Because this is the book that I read and mentioned to Elvis Sidekicks Joe Esposito and Jerry Schilling.
The only 2 members of the Memphis Mafia that I ever wanted to meet because I read so many Elvis books when I was a kid that I thought that they were the only 2 who were ever really friends with Elvis in a meaningful way.
And you know what happened? They both yelled at me.
I don’t think Elvis would have approved of that.
So you know, I totally sympathize with Elvis on why he fired those other bodyguards.
You don’t get to rough up the fans who were responsible for Elvis success and you sure as fuck don’t do it to fans now either who are keeping Elvis’ memory alive.
Elvis was the first and last entertainer that genre music fans could agree to because Elvis sang all genres.
There is just something magical about listening to his voice wringing every emotional nuance possible from every song he believed in. Heck, even his phoned in performances leave most performers in the dust, given that Elvis rose above the bad material that would have sunk any other performer.
Before Elvis, the music world was divided and after Elvis, it globalized and divided again along new genre lines.
Elvis’s immediate appeal was the sexual freedom, but his long term appeal was in his equality view of humanity – Elvis, having risen from the lowest socio-economic level to the highest, knew more than anyone that we are all where we came from – but it’s the quality of how we treat each other.
Elvis was an equal opportunity man – he paid as much attention to the plain fans as the pretty ones, because he knew that his success was owed to each of them.
He treated everyone with courtesy and respect and as an equal – that was and still is a rare quality and ability – and it’s that that allows Elvis to be a champion of universal human rights, a testament to human achievement.
And his end – well – what else could have happened to a man who believed in doing hard work and your best work – when all the movie studios and the record label wanted was product to churn out while the Elvis fad was still hot.
Since we are all only as good as the last thing we did – and it takes 7 good things to reverse one bad thing – Elvis was never understood by the label and studios who went for the cheap and easy money – and didn’t manage Elvis in a sustainable way.
I think that if they had continued making Elvis movies – alternating the Viva Las Vegas clones with Flaming Star and Wild in the Countries – that Elvis would have developed a movie based fan following as a serious actor – and making the musical Elvis vehicles wouldn’t have run out of steam and public favour.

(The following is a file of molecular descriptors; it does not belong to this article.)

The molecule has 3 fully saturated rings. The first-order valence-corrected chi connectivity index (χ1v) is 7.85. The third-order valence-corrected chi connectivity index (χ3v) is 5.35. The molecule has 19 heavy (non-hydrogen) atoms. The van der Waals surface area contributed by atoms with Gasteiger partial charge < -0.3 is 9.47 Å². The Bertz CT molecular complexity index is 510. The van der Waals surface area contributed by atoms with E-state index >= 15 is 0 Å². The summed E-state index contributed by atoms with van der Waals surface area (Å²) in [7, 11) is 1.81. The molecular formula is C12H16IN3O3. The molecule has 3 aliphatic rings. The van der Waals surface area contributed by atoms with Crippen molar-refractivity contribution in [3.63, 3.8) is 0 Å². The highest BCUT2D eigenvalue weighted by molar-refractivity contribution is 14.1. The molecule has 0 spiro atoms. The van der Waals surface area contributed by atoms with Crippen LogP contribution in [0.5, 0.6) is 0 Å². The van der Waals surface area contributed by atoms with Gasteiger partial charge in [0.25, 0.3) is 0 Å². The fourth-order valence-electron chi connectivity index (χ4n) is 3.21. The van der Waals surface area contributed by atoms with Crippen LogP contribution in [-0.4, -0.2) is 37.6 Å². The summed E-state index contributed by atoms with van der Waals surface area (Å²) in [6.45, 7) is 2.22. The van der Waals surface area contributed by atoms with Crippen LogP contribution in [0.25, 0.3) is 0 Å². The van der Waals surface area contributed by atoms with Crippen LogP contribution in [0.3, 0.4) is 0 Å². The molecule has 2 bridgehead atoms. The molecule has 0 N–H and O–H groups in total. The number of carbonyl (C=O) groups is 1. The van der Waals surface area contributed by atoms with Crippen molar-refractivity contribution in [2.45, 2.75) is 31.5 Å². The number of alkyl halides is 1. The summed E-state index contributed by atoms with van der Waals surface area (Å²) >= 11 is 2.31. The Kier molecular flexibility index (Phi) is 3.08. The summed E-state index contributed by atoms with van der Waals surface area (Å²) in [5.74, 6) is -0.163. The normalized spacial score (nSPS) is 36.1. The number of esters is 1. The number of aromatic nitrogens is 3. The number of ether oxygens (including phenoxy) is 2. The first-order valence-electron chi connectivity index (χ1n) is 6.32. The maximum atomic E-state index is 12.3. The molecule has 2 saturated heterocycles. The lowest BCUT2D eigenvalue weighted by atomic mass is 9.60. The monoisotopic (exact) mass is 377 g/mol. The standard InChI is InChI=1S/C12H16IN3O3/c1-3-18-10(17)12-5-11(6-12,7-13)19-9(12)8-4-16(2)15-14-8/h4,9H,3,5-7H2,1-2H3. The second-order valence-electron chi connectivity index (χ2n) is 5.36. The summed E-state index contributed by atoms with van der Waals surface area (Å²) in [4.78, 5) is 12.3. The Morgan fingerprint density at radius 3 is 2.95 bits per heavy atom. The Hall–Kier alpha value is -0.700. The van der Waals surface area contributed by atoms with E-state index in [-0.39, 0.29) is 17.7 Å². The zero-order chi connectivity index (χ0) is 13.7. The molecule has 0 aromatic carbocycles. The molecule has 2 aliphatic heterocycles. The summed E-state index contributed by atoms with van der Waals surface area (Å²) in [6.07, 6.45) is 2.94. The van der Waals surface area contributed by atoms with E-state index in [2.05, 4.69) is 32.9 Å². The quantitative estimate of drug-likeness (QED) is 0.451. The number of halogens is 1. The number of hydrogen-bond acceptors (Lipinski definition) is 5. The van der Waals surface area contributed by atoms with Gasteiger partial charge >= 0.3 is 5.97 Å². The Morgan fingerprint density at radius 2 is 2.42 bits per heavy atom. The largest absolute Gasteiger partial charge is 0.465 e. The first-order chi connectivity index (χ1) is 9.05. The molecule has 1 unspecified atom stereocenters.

Because Elvis only wanted to be taken seriously as an entertainer and the fans took him seriously – but the record label and Hollywood only saw Elvis as an inexhaustible source of money for their real projects.
Instead of allowing Elvis to grow with his audience, keeping him as a sanitized and slightly castrated version of his 50’s persona is how Hollywood killed the goose who laid golden eggs.
Flaming Star took a serious look at racial tensions between settlers and aboriginals caught in a zero sum game of settlers taking all the land; with Elvis’ Pacer caught in the third way – hybridization between the two camps – half settler and half native; of both worlds but belonging to neither – and in the end, with the two sides not able to reconcile, Pacer had no life to live in the world – and so Elvis dies in a second movie – but learning from Love Me Tender – he rides off under the closing credits to die off screen.
Wild in the Country a family drama of a sensitive boy raised by a sainted and deceased mother and left to the untender mercies of an alcoholic father, a bootlegging opportunistic uncle and a inner turmoil of trying to sort out how he wants to be – sensitive Glen with the good stand-by girl, the wild Glen with the temptress gril or grown up Glen with a future, college and writing, and mature relationships outside of the scope of his experience.
Both these movies said something about the world and how it treats people who don’t conform to easy or expected stereotypes. Something Elvis was very familiar with – and that understanding of the Elvisverse, when played in the early movies that were a kind of version of Elvis’ own story and facing the challenges to society that Elvis stood for – the movies were wonderful.
If they had alternated these more meaningful movies with the Blue Hawaiis and Viva Las Vegas – Elvis would have probably enjoying making the movies and the movie music – and not tried to find comfort and solace in spending and eating binges and finally drugs to escape the disappointment of knowing what he was capable of doing, of meaning, of changing in the world – to settle for phoned in movie performances in movies about the appearance of but not the substance of what Elvis was about as an artist.
It’s no wonder to me that Elvis died young – a year younger than I am right now – but that he lasted to 40 at all.